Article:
John Boyega, one of the two young leads in 2015's "Star Wars: The Force Awakens" recently criticized the HBO tentpole fantasy series "Game of Thrones" for its lack of black actors and characters.
In the cover-story interview for this month's GQ magazine, Boyega told writer Anna Peele, "There are no black people on Game of Thrones.” The actor continued, "You don't see one black person in Lord of the Rings,” adding, "I ain't paying money to always see one type of person on-screen... because you see different people from different backgrounds, different cultures, every day. Even if you're a racist, you have to live with that. We can ruffle up some feathers."
The comments come in the context of the racist groundswell that reacted to Boyega's appearance as a Storm Trooper and co-star in the 2015 extension of the wildly popular "Star Wars" franchise.
Many on the internet — perhaps the racists Boyega spoke of — had their feathers ruffled after seeing a Storm Trooper remove his helmet to reveal a black man in the film's trailer. Many argued that all Storm Troopers were clones of the same white man, making Boyega's character an impossibility. This argument, of course, not only ran against the stated narratives of "The Force Awakens," but the fact that the three actors who had played those clones in previous films were in fact Polynesian.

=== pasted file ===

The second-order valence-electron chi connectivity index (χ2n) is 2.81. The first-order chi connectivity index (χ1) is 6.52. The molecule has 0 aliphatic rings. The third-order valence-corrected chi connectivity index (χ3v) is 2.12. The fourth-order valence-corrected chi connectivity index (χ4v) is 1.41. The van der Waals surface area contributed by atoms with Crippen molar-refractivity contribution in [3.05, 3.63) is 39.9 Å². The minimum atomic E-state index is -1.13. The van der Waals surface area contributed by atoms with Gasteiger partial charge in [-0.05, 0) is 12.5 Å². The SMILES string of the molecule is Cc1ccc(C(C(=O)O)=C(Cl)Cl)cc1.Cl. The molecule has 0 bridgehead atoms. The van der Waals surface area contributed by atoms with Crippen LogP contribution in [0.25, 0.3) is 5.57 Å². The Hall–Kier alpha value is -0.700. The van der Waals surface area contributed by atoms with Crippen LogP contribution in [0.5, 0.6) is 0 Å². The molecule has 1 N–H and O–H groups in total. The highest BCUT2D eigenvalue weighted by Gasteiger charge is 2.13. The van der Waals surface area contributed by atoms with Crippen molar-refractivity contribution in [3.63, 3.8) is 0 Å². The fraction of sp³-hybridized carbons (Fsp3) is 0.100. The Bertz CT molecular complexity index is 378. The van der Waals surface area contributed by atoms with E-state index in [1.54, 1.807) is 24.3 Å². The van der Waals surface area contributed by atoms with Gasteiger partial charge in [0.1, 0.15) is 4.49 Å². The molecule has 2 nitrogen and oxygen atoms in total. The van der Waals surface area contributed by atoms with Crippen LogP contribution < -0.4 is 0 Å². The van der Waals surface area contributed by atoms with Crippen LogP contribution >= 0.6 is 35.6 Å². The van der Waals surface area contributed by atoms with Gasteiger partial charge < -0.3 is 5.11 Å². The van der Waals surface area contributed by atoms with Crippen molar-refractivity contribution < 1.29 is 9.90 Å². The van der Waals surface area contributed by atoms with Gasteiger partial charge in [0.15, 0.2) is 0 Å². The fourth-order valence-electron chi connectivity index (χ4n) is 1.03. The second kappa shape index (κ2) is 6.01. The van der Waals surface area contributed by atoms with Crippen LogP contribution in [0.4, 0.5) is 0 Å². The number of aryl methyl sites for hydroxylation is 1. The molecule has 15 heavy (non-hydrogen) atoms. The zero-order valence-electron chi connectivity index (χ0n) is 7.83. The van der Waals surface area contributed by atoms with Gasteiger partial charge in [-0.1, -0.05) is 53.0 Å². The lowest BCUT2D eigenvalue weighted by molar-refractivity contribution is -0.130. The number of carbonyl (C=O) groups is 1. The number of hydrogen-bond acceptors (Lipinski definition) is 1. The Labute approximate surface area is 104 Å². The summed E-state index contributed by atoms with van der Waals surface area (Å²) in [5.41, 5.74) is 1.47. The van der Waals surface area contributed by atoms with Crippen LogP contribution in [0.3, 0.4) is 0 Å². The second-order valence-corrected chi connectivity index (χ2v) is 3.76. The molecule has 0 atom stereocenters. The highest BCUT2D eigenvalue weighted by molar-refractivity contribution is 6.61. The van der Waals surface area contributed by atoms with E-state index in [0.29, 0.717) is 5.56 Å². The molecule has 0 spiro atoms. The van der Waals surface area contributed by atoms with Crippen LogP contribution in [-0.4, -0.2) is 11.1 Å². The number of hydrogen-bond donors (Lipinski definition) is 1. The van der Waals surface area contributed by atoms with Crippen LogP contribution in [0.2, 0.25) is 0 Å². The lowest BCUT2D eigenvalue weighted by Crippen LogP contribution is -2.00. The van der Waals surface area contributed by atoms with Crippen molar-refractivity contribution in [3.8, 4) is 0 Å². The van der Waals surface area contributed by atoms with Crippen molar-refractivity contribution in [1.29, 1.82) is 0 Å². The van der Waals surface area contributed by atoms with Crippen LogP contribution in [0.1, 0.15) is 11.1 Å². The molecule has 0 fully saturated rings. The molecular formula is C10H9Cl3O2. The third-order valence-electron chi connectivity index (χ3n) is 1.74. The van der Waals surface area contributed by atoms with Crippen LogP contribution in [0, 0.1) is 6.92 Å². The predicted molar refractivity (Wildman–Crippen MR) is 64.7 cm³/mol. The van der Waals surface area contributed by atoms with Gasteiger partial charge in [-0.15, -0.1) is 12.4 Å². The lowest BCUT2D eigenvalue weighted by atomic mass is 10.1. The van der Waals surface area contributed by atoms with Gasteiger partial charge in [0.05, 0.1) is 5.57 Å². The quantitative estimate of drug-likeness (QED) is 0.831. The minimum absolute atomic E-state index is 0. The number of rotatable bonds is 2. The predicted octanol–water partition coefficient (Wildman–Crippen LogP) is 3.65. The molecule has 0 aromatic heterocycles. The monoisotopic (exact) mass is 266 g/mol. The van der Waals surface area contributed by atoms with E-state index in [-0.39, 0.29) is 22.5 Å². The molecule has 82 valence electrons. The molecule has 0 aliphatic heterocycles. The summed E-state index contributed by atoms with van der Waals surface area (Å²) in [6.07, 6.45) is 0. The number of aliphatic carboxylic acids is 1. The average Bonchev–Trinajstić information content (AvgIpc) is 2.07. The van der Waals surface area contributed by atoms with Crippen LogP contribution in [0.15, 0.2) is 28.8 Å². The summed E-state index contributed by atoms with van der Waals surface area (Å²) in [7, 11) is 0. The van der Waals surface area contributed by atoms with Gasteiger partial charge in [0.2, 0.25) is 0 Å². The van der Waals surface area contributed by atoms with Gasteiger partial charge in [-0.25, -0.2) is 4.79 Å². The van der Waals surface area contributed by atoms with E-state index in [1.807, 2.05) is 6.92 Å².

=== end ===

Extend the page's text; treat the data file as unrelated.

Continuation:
Boyega's statement that there are no "black people" on the HBO show is, as well, counterfactual. Nathalie Emmanuel, Jacob Anderson and others in the cast identify as black — though they play tertiary roles and, as some critics have noted, freed slaves. Nonso Anozie and other black actors have flitted in and out of the series through brief appearances.
While an exaggeration, Boyega's statement remains a nonetheless valid response to the fact that the popular show — the most expensive ever created — has not made serious steps towards diversity or positive, powerful representations of people of color. It is equally valid when looking at the overall lack of visibility of black characters across most media as well. Boyega himself is only the second black actor to appear in a central role in the "Star Wars" franchise. He correctly stated that in the six films spun off of J.R.R. Tolkien's Middle Earth books, none offered a central black character.
This tendency for underrepresentation seems all the worse and more frustrating when one considers that, in the case of scifi and fantasy series, the appearance of people of color in these wholly fictional worlds is limited only by the vision, imagination and choices of the writers, directors and producers involved in their creation.